The Times, They Are A Changin’

You just have to love PEI.  It’s a province “steeped in change”. And when I talk about change, I’m talking about serious life-altering changes.

PEI is officially the last province to introduce year-round Sunday shopping. It wasn’t easy. In fact, if you asked our politicians they would say it was the most dramatic thing to pass through the legislature this session. 

I have to re-tell an experience I had a few years ago.  I’m sitting in a typical Island farm kitchen, with the obligatory statue of Jesus hanging on the wall, reading The Guardian when I stumble upon an article which mentions that some Archbishop has decided that Catholics may eat meat on Fridays.  Excited about this, I mention to my 90 year-old-relative that she’s free to eat what she pleases on Fridays. Before she could get the “Well, I don’t know, dear” out of her mouth, her son piped up: “If Christ came down off that cross and served it up to her, she’d not take a bite.” 

I could have argued that it was a fact, since it was printed in The Guardian, but that wouldn’t have passed the Protestant Litmus test so it’s still fishcakes on Fridays here.

While the rest of you were dealing with the troubles of the Irish economy and bombings in Korea, our legislature focused entirely on Sunday shopping. The media were at the top of their game, combining their arsenal towards covering the most important issue since allowing canned pop on the Island. Forget that there was already three years of political wrangling to let Island stores open Sundays from May until Christmas – this bill called for complete change. What shaped up might be up there with the Treaty of Versailles.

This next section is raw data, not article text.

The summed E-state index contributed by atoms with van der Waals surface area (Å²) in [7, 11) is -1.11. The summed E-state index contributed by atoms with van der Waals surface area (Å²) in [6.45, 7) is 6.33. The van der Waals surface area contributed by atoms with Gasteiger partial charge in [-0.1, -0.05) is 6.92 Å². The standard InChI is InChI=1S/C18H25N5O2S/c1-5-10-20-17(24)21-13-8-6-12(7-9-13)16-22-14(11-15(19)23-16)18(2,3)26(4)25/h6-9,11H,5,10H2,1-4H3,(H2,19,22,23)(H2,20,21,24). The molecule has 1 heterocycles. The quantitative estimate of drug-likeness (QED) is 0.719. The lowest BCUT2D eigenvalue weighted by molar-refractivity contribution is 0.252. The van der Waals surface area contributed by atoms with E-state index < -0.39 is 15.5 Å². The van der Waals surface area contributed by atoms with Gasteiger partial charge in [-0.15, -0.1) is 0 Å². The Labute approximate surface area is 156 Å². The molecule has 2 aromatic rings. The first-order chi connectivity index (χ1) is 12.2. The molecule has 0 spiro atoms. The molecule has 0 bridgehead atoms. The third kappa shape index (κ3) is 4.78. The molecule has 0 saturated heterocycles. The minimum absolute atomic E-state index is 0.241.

Here’s how it played out:  the Tory Leader of the Opposition brought forward a Private Member’s Bill amending the Retail Business Holidays Act and the media gleefully went door-to-door, soliciting opinions from the public. Never mind that just a year earlier a full Legislative Committee had brought forward a recommendation to government to keep the stores open… which they didn’t follow.

The name calling and banter started rising from the floor of the House. The government pitted rural against urban and religion against business. Finally, a breakthrough, when the Premier suggested a “free vote” not along Party lines. It was an unusual decision, one which hadn’t happened since they allowed Catholics a vote.  And smart on the Premier.

The result was a 13-13 tie in the Legislature – and Speaker of the House, Kathleen Casey, broke the tie in favour of Sunday shopping (thank God).  Shortly before the vote, the Opposition Leader sprained her ankle and a wily cabinet minister suggested it might have been an act of God. We also had a church minister writing to the newspaper editor calling for a protest in front of the legislature. The third reading of the bill stood, which is great news for you folks visiting this winter as you can warm up in our inviting stores – if they decide to open.

The best news is that the bulk of this silliness being debated in our legislature is being missed by the youth of our province. Changes in technology are outpacing old forms of media and our youth are just oblivious to what our politicians are up to.